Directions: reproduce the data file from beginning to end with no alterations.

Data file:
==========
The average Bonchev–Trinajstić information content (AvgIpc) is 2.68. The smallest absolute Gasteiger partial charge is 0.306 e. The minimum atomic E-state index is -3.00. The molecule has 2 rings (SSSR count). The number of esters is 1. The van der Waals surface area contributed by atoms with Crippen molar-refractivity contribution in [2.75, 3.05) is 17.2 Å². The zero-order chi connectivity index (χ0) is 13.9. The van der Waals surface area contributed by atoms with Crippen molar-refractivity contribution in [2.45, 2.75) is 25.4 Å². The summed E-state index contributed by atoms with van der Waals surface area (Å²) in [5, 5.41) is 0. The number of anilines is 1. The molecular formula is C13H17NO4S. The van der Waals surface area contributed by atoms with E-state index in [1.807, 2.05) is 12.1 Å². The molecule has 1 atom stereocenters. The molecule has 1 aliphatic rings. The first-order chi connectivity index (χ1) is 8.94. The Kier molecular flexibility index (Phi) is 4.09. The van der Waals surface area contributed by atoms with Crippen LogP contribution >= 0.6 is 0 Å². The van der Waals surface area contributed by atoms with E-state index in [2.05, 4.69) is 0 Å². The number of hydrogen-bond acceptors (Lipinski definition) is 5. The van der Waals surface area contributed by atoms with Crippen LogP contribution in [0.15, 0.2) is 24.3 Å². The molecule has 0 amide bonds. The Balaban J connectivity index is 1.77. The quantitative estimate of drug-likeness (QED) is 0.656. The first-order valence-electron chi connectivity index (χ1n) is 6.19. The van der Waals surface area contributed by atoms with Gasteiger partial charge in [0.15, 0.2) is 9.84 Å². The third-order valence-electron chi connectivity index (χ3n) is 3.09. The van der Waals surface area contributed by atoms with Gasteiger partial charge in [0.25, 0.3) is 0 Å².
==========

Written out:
The average Bonchev–Trinajstić information content (AvgIpc) is 2.68. The smallest absolute Gasteiger partial charge is 0.306 e. The minimum atomic E-state index is -3.00. The molecule has 2 rings (SSSR count). The number of esters is 1. The van der Waals surface area contributed by atoms with Crippen molar-refractivity contribution in [2.75, 3.05) is 17.2 Å². The zero-order chi connectivity index (χ0) is 13.9. The van der Waals surface area contributed by atoms with Crippen molar-refractivity contribution in [2.45, 2.75) is 25.4 Å². The summed E-state index contributed by atoms with van der Waals surface area (Å²) in [5, 5.41) is 0. The number of anilines is 1. The molecular formula is C13H17NO4S. The van der Waals surface area contributed by atoms with E-state index in [1.807, 2.05) is 12.1 Å². The molecule has 1 atom stereocenters. The molecule has 1 aliphatic rings. The first-order chi connectivity index (χ1) is 8.94. The Kier molecular flexibility index (Phi) is 4.09. The van der Waals surface area contributed by atoms with Crippen LogP contribution >= 0.6 is 0 Å². The van der Waals surface area contributed by atoms with E-state index in [2.05, 4.69) is 0 Å². The number of hydrogen-bond acceptors (Lipinski definition) is 5. The van der Waals surface area contributed by atoms with Crippen LogP contribution in [0.15, 0.2) is 24.3 Å². The molecule has 0 amide bonds. The Balaban J connectivity index is 1.77. The quantitative estimate of drug-likeness (QED) is 0.656. The first-order valence-electron chi connectivity index (χ1n) is 6.19. The van der Waals surface area contributed by atoms with Gasteiger partial charge in [0.15, 0.2) is 9.84 Å². The third-order valence-electron chi connectivity index (χ3n) is 3.09. The van der Waals surface area contributed by atoms with Gasteiger partial charge in [0.25, 0.3) is 0 Å².